The election for the next president in Afghanistan would have a strong influence on peace talks between the Taliban and the United States on one hand, and the Taliban and the government in Kabul, on the other. Already, signs of the impact of the relatively peaceful election on the negotiation process are quite visible. The Taliban sent a large delegation to Islamabad, purportedly to revive the stalled peace talks with Washington as US President’s Special Envoy on Afghanistan, Dr. Zalmay Khalilzad, was also in Islamabad at the same time. Although both Taliban and Washington did not dub it an effort to revive the suspended peace talks, yet Pakistan has been trying it utmost to put on rails again the process of negotiations between the two sides. Why the Taliban are seeking the revival of talks with Washington is an important question. In fact, for the Taliban the continued use of violence seems to be counterproductive, especially when US President Trump vowed to hit the Taliban ferociously as never before. The Taliban’s inability to stop the presidential election and staging large-scale violent attacks on the election-day are not only a sign of weakness of the militia but also an indicator of the rising capacity of the Afghan National Security Forces to ensure order. Now, if Ghani or Abdullah returns to power in Afghanistan, the Taliban would feel its heat and they would feel the need to reduce violence and come to the negotiation table.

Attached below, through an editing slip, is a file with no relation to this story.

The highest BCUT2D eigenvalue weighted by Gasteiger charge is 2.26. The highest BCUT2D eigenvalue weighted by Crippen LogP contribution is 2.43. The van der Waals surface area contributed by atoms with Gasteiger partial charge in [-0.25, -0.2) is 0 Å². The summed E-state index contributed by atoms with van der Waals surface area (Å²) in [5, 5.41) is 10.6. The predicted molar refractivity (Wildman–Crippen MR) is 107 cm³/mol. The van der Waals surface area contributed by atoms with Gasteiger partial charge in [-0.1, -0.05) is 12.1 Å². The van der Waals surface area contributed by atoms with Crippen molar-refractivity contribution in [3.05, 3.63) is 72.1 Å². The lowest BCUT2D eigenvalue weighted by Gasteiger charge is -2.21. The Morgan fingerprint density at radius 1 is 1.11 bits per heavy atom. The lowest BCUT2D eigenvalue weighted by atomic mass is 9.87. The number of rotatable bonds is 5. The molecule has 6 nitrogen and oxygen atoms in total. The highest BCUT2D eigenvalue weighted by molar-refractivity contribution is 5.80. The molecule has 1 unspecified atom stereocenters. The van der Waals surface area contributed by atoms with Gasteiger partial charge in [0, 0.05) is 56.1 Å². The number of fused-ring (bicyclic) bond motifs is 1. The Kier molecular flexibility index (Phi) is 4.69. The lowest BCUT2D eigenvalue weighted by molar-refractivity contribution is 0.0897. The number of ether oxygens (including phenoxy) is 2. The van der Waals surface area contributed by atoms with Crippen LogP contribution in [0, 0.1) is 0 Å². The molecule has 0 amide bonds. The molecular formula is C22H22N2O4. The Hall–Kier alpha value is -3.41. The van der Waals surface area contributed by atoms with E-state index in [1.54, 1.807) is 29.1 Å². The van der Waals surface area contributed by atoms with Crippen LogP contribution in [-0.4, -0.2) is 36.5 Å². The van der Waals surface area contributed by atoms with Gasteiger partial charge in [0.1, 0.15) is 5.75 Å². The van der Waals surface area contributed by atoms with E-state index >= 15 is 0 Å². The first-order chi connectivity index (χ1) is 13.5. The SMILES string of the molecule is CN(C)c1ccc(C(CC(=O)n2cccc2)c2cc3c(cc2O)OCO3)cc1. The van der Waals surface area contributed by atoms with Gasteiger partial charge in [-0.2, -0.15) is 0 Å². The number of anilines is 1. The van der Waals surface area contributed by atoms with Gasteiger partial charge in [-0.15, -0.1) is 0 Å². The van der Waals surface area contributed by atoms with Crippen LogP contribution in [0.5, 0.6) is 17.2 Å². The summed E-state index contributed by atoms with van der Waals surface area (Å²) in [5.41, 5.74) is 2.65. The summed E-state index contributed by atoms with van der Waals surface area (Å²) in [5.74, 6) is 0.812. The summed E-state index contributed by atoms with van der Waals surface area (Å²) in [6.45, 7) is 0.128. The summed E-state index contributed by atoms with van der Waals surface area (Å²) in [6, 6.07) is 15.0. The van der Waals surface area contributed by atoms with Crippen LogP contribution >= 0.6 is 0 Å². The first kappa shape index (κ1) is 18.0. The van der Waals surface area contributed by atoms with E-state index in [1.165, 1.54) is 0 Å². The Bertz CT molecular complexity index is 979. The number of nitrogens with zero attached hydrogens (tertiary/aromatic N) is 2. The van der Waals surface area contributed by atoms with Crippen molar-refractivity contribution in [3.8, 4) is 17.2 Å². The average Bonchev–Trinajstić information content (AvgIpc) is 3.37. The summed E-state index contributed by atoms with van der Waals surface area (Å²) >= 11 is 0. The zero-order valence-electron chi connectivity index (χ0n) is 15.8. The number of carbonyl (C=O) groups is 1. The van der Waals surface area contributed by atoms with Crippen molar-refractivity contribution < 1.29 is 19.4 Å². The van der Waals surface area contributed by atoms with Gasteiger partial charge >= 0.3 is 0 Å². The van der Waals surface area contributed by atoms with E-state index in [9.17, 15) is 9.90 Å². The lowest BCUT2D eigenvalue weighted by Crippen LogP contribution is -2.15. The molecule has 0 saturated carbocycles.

One is at a loss that why the Taliban could not take part in the presidential election. The obvious answer is that the Taliban have always advanced the argument that the current political system in Afghanistan was imposed by the Western forces on the country and the Afghans have nothing to do with it. Therefore, the Taliban would not be part of the political system and the process. This is somewhat understandable but the Taliban have also been unable to turn the tables on the Afghan government and wrench away power by force as they for the first time did in 1996. Therefore, in order to prove that they are the most “lovable” and “genuine” representatives of the Afghans, the Taliban have left with no other option but to prove their popularity and support among Afghanistan. Against this backdrop, they should have fielded their candidate in the presidential election. However, the Taliban, in fact, desisted from becoming part of the political process and contest the presidential election for fear of getting exposed by failing to win an election. The situation could deeply discredit the Taliban. But at the same time, the Taliban could have asked the Afghans to vote for their candidate, so that violence in Afghanistan could be stopped. Then once in the saddle, the Taliban could do whatever they want to do. This becomes particularly important when the Taliban have time and again claimed to mend their old ways of violently and harshly treating their opponents.